I've looked at many programming jobs and 80% of these jobs do not require a degree, learn a popular language such as C#, Java, C++, create your own projects, contribute on open source projects and apply for those programming jobs.

    If you are at uni, contribute on open source projects, develop your own projects and you have a portfolio of work to show to an employer.
    Thanks man Great advice.
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    These days its more about what experience you have other than what subject you have done in your degree, what grade you achieved and where you achieved it from.
    Other than studying a degree, you also need to show to potential employers that you can use your initiative about what you can do or have done outside of that and how you are different from the other graduates.

    I also despise the ordinary snobbery of people saying they 'don't' (or is it won't?) need (to get) a job at the moment. But what they don't realise is this it will bite them right back when it comes to looking for work later on in life, because...yes the most common phrase - lack of work experience!
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    I'm sorry, but i definitely believe thats down to the institution you were educated at and how difficult the course is. For example I got a 2:2 in Physics and Astrophysics at Lancaster University and worked my socks off for it. I knew by middle of my 2nd year that I was fighting a losing battle as I couldn't keep up with the high intensity level demanded of a physics student. Hindsight is always clearer but having made the choice based on my high A-level grades back at the age of 17 I believed that Physics was the correct path for me to follow. All of my course mates at Lancaster agreed that we were pushed very hard from the beginning. A lot of us left with 2:2 grades (a much higher percentage than in other courses) and if I'm completely honest, I am incredibly proud of what I managed to achieve personally. Its the way people have begun using a metric of measurement that doesnt apply to all degrees. How can anyone possible argue that all degrees can be measured up on the same scale? How can you compare one 2:1 to another? Its a shame that it has come to a point where the degree subject choice and institution comes 2nd to the degree class regardless of anything that the course actually contained. I know that my degree was incredibly hard as I got my grades at A level with standard effort and only stepped up that intensity while at University. I am incredibly disappointed with how people have reacted to this post. Our university system is less than ideal and can certainly leave people with talent behind simply based on one mark. That mark without context means nothing, absolutely nothing.To all those struggling to find work or an opportunity, I wish you all the best, it will work out in the end!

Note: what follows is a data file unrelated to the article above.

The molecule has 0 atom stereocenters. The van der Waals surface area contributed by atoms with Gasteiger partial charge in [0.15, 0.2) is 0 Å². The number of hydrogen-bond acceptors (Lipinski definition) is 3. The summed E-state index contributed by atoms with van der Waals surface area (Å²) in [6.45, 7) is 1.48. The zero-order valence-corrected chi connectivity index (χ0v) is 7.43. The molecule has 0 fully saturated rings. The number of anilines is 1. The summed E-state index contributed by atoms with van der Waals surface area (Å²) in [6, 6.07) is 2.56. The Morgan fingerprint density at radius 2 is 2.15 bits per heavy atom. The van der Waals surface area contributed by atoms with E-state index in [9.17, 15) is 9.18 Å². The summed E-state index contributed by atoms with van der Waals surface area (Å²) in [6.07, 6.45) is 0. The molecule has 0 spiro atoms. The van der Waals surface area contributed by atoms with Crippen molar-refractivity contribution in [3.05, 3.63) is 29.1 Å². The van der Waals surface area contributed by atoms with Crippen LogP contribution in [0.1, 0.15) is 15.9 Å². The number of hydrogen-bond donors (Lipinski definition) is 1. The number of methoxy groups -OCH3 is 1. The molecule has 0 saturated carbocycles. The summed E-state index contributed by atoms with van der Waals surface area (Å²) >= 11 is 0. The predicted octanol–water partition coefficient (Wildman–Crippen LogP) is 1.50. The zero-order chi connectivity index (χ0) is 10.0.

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    You clearly feel too proud to work in the call centre, which you should not. You aren't above getting experience, particularly in transferable skills such as communication, and your failure to get a job thus far should reinforce this.

    Take the experience and stop being arrogant, something will come along but you need experience.
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    (Original post by xBasedChris)
    You clearly feel too proud to work in the call centre, which you should not. You aren't above getting experience, particularly in transferable skills such as communication, and your failure to get a job thus far should reinforce this.

    Take the experience and stop being arrogant, something will come along but you need experience.
    :facepalm: I had to read your post at least 3 times because I thought you meant working in a call centre will not get you communication skills - which makes no sense at all! :lol: